hanford tunnel

Crews at the Hanford Site in southeast Washington state are running through rehearsals and last minute details. In early October, they’ll begin pouring grout, a kind of thin cement, into a partially collapsed tunnel full of highly contaminated radioactive waste.

The U.S. Department of Energy rolled out several options at a public meeting Thursday night to stabilize what’s known as Tunnel 2 at the Hanford nuclear reservation in southeast Washington. Stabilizing the tunnel became a priority after nearby Tunnel 1 was found partially collapsed this spring.

Tunnel 2 is filled with highly-radioactive equipment leftover from a plutonium plant, and the feds say it's also in danger of collapse.

At the meeting, they presented a raft of ideas to stabilize it:

In the wake of a tunnel collapse at the Hanford nuclear site in May, the U.S. Department of Energy plans to take public comments at a meeting in the Tri-Cities on July 20 on how it should proceed with the clean-up.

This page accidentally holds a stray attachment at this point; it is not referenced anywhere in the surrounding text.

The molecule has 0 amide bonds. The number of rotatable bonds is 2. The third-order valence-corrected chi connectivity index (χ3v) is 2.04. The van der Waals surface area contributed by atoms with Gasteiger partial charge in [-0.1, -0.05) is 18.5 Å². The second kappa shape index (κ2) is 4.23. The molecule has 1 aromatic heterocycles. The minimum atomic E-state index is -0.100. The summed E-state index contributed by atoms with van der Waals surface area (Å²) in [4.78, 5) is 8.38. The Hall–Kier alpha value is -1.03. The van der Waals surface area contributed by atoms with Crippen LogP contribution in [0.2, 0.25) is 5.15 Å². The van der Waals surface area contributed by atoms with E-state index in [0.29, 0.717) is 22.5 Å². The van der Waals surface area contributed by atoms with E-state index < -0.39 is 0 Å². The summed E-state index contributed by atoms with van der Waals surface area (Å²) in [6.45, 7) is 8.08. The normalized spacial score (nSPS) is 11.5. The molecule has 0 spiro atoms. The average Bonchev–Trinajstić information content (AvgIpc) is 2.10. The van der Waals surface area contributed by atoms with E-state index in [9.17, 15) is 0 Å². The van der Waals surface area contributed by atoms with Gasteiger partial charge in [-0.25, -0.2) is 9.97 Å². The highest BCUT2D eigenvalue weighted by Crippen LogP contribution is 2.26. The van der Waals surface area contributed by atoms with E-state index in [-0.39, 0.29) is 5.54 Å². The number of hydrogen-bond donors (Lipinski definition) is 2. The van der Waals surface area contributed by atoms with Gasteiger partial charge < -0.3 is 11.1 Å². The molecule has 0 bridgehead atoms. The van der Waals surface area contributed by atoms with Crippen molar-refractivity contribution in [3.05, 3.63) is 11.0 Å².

The Hanford nuclear reservation in southeast Washington state has two train tunnels full of very hot radioactive waste—and both tunnels are in danger of further collapse. That’s according to a new report commissioned by the U.S. Department of Energy.

Over the weekend, workers at the Hanford nuclear site finished installing a thick plastic covering over train tunnel full of radioactive waste. The tunnel was found to have collapsed and opened up a hole nearly two weeks ago.

Workers at the Hanford nuclear reservation are starting to install a thick plastic covering over a tunnel that collapsed on May 9. That tunnel holds highly radioactive waste left over from the Cold War.